What Is Law?

Law is the system of rules that a particular society accepts and enforces to govern its members’ behaviour. The precise nature of law is a matter of long-standing debate, but the principal purposes of laws are establishing standards, maintaining order, resolving disputes, and protecting liberties and rights. Laws may be created by group legislature, resulting in statutes; by executive decree and regulation; or established through judicial decision and precedent, as in common law jurisdictions. Private individuals can also create legally binding contracts and arbitration agreements that have legal force. Laws are applied in a variety of fields, including criminal law; tort law; labour law; administrative law; constitutional law; property law; intellectual property law; and family and inheritance law.

One theory of law posits that it is an instrument for social control and coercion, with the power to compel people to do what the state requires them to do. Another theory is that law satisfies certain social wants: for example, property law provides compensation to those who suffer loss of possessions, and criminal law punishes those who commit offenses against the state.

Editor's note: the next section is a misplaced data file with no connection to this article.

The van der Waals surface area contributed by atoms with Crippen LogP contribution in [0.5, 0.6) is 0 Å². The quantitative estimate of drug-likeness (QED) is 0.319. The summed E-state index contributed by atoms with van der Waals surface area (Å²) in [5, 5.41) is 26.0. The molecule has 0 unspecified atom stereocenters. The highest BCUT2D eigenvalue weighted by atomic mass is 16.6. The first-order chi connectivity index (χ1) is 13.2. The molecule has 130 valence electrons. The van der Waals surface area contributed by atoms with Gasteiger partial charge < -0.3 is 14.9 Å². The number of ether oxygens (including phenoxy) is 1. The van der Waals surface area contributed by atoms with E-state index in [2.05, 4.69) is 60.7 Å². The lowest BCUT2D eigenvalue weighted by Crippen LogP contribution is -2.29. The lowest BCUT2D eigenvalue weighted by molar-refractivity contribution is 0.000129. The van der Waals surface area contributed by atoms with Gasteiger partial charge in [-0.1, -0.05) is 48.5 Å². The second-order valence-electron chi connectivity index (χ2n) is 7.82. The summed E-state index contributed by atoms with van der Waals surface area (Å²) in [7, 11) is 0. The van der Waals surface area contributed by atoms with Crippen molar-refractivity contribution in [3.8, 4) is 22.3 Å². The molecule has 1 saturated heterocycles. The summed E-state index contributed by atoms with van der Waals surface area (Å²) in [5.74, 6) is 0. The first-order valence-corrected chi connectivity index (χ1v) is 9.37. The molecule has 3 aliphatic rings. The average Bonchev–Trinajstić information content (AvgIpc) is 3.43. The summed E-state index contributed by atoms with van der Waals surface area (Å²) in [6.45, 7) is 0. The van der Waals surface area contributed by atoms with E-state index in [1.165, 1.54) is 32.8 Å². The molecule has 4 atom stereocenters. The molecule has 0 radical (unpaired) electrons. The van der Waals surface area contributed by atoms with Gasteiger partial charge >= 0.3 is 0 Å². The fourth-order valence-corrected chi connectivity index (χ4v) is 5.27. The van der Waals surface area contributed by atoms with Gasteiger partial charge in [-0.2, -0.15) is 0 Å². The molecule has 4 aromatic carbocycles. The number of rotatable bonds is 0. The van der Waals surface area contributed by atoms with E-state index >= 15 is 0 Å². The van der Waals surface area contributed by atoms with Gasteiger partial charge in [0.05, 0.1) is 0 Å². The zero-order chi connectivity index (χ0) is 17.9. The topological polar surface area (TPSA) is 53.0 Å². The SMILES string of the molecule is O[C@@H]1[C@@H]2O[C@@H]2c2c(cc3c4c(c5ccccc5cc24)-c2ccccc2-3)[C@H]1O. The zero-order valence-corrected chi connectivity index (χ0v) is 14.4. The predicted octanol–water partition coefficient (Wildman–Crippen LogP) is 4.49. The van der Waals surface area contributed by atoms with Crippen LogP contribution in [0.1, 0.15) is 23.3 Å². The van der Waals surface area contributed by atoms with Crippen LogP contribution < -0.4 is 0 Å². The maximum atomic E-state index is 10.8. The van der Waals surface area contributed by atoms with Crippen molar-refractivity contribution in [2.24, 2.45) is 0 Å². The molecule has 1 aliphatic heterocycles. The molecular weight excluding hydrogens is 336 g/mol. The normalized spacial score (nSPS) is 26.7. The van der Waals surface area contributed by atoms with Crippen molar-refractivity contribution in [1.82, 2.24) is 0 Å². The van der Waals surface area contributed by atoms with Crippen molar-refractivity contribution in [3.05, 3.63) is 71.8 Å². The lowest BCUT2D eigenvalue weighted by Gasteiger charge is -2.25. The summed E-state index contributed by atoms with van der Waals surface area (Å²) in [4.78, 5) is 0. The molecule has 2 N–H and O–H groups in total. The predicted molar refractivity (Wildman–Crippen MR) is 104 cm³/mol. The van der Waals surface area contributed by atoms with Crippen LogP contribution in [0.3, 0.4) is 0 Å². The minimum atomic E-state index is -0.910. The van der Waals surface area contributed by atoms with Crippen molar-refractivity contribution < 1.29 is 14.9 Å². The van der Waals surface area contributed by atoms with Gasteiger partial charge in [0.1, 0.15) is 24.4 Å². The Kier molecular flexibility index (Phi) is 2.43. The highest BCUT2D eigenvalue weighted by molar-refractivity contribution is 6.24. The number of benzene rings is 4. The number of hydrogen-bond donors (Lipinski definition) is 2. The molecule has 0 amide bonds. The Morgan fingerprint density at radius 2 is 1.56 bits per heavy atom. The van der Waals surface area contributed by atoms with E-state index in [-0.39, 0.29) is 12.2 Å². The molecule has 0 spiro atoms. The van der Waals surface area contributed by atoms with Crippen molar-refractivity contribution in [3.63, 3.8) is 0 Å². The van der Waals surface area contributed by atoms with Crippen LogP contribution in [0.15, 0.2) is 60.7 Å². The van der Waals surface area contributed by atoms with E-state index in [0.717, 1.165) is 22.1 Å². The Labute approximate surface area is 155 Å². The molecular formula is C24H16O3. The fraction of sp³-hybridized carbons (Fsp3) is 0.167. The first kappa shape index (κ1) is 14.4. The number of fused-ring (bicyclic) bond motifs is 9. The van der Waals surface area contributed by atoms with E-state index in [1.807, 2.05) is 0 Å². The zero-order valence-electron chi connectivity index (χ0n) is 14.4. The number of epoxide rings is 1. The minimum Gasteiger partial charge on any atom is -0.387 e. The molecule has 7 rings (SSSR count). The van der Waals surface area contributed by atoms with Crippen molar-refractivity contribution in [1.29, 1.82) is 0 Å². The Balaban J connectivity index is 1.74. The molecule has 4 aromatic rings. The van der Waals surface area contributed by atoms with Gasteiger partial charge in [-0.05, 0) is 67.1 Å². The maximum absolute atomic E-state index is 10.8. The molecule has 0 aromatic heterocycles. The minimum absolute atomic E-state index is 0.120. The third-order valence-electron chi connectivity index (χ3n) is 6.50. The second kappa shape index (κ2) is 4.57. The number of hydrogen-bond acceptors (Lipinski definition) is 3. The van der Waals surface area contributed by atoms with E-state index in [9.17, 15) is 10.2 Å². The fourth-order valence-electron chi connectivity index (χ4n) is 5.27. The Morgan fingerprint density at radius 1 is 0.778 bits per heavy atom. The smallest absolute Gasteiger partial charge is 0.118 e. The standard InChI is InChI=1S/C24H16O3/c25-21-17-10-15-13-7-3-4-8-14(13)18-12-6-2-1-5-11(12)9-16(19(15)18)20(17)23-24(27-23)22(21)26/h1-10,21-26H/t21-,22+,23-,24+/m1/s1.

The philosopher John Austin defined law as “commands, backed by threat of sanctions, from a sovereign to whom men have a habit of obedience.” He and other utilitarian theorists held that laws are justified by reference to some higher moral purpose. Naturalists, such as Jean-Jacques Rousseau, argued that natural law is a set of universal moral principles.

Roscoe Pound’s theory of law viewed it as an aspect of human culture. He considered it to be a ‘natural science’ that is constantly being modified by the people and their needs. He further stated that custom precedes and is superior to legislation. His view is similar to the anthropological concept of law as a cultural phenomenon.

The modern concept of law is based on the United Nations’ “rule of law” standard, which states that governments and all other institutions should be subject to laws that are publicly promulgated, equally enforced and independently adjudicated. This concept of law has been criticized for its lack of respect for the sovereignty of nations and for its overreach into economic and political matters.

The specifics of a country’s law are determined by its history and its relationship with other countries. For instance, India has a Hindu and Islamic legal tradition, while Japan was the first Asian country to modernize its laws along Western lines. This led to the adoption of a civil law system. Other systems are rooted in ancient scriptures or a combination of secular and religious influences.